By: Assoc. Prof. Dr. Adelina Asmawi
To understand youth of the 21st century, we have to start with a fundamental question to education; What is literacy? It in its simplest form, it simply means to read and write; but there is also a need to incorporate all of the language, knowledge and competencies that youth must have in various subject areas and skills.
There are individuals who are great at video games, building model cars or fashion designing. Each of these skills has a language of its own. While one’s literacy skills may be average or below average for reading Shakespeare or a textbook, that same individual may be a master in the language of medicine or photography.
We must ask how we identify with literacy as a citizen reading the local newspaper for latest news, as a driver of a car reading signboards on the streets, as a consumer making meaning of the prices, descriptions and pictures on the products sold in the store, as a lifelong learner using Google search, and as a global citizen getting connected with people from any part of the world via emails. Each requires certain skills needed to navigate that system. It requires a discourse unique to that task that you must use to interact with that system and others in it, including the use of #hashtags, Retweets, @someone, LOL, OMG, 👍.
Educators have to pay attention to how our youth interact with literacy. What are they reading? What are their hobbies? What technologies are they using and what do they encounter on a daily basis, that require special navigation tools that we call literacy?
We have to recognize that our youth do not always look at these things as skills or as literacy – something that they can bring to the table. If we can get them to see their hobbies and talents as skills and tools, we can improve their appreciation and literacy across multiple content areas.
For example, a student can write and perform a song in a history class to demonstrate their understanding. Other students can create a video or a play to show what they have learned in a Mathematics class.
We are saying that they can and they should. We are dealing with a generation of digital natives – since the time they were born they have been using this technology, but we still need to teach them to use this tool safely and effectively. There is a new set of rules that we need to teach them – internet safety, plagiarism, and how to find credible information.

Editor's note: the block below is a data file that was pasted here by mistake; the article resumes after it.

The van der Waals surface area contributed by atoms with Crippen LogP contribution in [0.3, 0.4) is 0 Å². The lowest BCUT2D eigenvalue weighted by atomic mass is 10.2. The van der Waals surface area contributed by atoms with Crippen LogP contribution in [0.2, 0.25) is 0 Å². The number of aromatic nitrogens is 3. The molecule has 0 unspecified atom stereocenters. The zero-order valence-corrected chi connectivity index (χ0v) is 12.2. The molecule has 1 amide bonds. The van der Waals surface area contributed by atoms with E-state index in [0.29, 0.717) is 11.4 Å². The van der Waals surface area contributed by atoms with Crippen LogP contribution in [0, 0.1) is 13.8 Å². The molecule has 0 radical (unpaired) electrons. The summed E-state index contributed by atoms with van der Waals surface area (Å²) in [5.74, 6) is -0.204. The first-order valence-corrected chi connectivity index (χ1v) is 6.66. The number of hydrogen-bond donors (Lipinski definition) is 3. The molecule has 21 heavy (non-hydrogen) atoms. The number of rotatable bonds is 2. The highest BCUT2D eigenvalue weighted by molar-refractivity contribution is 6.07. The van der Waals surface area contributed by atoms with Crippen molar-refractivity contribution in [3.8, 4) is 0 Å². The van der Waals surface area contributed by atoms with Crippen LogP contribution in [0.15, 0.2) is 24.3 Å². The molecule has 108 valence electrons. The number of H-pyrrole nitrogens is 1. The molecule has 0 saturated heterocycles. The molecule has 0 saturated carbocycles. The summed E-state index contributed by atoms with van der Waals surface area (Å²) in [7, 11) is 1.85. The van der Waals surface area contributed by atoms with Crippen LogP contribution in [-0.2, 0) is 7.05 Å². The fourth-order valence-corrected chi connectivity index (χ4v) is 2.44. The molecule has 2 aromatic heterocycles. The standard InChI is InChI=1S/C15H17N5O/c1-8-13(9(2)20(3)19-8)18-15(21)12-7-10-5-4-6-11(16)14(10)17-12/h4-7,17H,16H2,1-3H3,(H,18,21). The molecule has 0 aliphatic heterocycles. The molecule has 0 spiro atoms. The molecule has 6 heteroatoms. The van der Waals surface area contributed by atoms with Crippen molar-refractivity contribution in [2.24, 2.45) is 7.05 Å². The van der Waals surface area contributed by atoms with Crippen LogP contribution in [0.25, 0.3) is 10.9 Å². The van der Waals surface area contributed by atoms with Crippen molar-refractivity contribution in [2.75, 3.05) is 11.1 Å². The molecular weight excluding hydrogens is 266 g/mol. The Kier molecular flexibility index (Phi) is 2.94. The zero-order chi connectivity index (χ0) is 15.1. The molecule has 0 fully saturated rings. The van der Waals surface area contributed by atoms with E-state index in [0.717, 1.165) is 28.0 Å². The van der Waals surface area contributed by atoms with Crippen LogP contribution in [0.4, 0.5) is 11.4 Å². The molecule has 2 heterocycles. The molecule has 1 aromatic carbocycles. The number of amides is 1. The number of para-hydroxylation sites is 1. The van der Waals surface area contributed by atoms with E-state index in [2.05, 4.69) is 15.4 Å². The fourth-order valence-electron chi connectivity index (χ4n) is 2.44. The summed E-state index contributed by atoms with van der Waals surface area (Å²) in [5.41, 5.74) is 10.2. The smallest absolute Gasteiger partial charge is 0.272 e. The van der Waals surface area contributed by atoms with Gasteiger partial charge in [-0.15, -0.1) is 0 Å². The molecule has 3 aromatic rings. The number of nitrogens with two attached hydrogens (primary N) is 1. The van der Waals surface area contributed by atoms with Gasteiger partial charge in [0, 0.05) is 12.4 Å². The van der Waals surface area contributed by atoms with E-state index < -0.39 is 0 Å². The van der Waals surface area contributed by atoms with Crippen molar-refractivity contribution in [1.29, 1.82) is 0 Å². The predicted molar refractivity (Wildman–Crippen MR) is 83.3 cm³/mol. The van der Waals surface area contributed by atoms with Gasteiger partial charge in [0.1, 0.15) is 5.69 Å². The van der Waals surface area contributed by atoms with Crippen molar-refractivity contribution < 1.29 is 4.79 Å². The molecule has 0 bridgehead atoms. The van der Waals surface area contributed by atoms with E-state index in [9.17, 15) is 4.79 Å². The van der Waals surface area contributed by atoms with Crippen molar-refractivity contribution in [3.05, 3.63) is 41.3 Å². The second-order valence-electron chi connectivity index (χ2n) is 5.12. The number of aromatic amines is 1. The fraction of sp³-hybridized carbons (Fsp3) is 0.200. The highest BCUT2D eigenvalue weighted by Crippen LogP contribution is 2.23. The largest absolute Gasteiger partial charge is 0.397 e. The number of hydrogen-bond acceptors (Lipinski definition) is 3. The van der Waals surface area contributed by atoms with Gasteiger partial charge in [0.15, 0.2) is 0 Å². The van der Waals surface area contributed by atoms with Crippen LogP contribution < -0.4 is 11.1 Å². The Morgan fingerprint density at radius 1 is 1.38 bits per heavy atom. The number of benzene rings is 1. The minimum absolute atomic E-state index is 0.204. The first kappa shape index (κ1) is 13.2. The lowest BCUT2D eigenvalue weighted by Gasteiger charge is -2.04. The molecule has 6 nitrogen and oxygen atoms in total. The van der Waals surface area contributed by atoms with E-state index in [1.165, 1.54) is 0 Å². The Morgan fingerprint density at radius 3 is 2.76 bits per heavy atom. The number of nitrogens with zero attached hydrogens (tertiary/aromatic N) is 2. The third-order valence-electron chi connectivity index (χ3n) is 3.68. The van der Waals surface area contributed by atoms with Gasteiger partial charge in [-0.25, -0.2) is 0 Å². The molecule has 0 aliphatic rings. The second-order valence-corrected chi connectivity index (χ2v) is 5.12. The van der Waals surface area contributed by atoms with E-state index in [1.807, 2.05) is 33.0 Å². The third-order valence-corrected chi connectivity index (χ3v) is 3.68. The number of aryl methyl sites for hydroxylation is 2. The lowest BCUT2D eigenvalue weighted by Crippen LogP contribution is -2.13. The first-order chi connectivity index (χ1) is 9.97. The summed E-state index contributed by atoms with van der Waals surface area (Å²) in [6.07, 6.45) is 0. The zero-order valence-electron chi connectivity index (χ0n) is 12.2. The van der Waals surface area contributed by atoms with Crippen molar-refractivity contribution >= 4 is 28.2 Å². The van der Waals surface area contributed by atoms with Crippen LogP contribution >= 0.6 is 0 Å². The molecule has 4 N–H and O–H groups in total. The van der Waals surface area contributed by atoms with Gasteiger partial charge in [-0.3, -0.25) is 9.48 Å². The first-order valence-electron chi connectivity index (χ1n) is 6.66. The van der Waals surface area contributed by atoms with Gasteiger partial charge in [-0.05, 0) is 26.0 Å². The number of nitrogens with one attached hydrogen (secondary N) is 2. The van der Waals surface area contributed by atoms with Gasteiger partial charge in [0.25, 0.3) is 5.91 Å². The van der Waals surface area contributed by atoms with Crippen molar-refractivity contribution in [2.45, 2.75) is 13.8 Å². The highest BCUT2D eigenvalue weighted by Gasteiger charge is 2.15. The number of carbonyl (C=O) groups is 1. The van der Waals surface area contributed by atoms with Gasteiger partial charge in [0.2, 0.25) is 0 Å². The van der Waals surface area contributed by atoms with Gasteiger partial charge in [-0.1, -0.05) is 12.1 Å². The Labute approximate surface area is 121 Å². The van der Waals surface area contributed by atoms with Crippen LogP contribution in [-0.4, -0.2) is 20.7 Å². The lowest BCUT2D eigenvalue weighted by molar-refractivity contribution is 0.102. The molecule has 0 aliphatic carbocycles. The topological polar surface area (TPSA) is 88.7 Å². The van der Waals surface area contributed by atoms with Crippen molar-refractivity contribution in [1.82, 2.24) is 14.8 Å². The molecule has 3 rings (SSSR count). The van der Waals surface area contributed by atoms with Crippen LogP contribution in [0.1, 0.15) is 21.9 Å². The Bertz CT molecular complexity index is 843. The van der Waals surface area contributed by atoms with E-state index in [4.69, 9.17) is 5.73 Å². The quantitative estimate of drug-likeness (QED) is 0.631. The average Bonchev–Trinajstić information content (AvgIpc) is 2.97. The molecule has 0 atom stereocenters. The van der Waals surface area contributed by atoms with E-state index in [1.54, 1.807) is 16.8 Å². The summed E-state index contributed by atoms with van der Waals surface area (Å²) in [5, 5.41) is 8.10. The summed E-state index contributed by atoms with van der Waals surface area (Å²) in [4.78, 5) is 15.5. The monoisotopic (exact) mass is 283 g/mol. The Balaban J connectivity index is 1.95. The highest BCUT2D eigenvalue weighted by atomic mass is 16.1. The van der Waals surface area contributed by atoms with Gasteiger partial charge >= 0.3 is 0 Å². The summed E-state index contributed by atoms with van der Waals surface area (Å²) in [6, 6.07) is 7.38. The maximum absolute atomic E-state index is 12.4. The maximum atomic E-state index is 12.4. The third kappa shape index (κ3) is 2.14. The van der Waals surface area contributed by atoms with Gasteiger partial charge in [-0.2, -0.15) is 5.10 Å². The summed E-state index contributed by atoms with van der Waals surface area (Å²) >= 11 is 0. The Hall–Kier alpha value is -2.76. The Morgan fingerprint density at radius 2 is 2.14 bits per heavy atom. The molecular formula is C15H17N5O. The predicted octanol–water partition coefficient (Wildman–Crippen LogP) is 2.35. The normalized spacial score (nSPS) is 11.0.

So, today, as we celebrate United Nation’s English Language Day, the question is what does this mean for language and literacy education of the nation? We have to recognize that it is through language and how our students use that language to interact with others that cause learning.
This is because learning is rarely an independent activity. The idea of living in a global community is making it remarkably simpler to acquire knowledge and interact with others who share similar passions. It is therefore no longer acceptable for educators to take centre stage and regurgitate information. We are on the sideline as a coach now.
We also need to start recognizing the rich and diverse languages that work together with English language and ways of learning what our students are bringing into the classroom. We need to reignite the flame and connect with the right places that lead our students to success.
No matter what the content area, we need to invite students to absorb and use the appropriate discourse and take home an identity related to that discourse. We are preparing tomorrow’s scientists, writers, engineers, artists, musicians, doctors and sportsmen; therefore, if we do not give them the tools that they need today, we are failing our team, our Keluarga Malaysia.
We need to really think about what literacy means in the 21st century. How do we ensure that our youth are literate? We need to harness their strengths and give them tools to succeed and overcome their weaknesses. Is it important to learn to read and write? Of course, it is but in this digital age, we need to learn (or re-learn?) to communicate in the updated language of the people.
Think like a wise man but communicate in the language of the peopleWilliam Butler Yeats
The author is an Associate Professor and Head, Department of Language and Literacy Education, Faculty of Education, Universiti Malaya. She may be contacted at email@example.com